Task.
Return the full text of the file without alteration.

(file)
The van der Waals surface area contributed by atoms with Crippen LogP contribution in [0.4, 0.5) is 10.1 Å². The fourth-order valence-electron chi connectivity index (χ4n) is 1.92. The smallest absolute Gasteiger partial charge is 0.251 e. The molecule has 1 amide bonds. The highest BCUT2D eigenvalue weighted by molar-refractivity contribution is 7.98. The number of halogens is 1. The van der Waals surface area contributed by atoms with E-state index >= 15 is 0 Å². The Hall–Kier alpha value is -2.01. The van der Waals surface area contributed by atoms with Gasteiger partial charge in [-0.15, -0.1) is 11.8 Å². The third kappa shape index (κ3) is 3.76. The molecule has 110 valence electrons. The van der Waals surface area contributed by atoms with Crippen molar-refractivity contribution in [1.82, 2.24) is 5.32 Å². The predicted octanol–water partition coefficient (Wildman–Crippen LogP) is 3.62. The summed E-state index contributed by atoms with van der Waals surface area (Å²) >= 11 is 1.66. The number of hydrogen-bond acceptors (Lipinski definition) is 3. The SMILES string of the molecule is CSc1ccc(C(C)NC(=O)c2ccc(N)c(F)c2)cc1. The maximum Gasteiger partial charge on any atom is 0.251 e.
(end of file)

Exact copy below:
The van der Waals surface area contributed by atoms with Crippen LogP contribution in [0.4, 0.5) is 10.1 Å². The fourth-order valence-electron chi connectivity index (χ4n) is 1.92. The smallest absolute Gasteiger partial charge is 0.251 e. The molecule has 1 amide bonds. The highest BCUT2D eigenvalue weighted by molar-refractivity contribution is 7.98. The number of halogens is 1. The van der Waals surface area contributed by atoms with E-state index >= 15 is 0 Å². The Hall–Kier alpha value is -2.01. The van der Waals surface area contributed by atoms with Gasteiger partial charge in [-0.15, -0.1) is 11.8 Å². The third kappa shape index (κ3) is 3.76. The molecule has 110 valence electrons. The van der Waals surface area contributed by atoms with Crippen molar-refractivity contribution in [1.82, 2.24) is 5.32 Å². The predicted octanol–water partition coefficient (Wildman–Crippen LogP) is 3.62. The summed E-state index contributed by atoms with van der Waals surface area (Å²) >= 11 is 1.66. The number of hydrogen-bond acceptors (Lipinski definition) is 3. The SMILES string of the molecule is CSc1ccc(C(C)NC(=O)c2ccc(N)c(F)c2)cc1. The maximum Gasteiger partial charge on any atom is 0.251 e.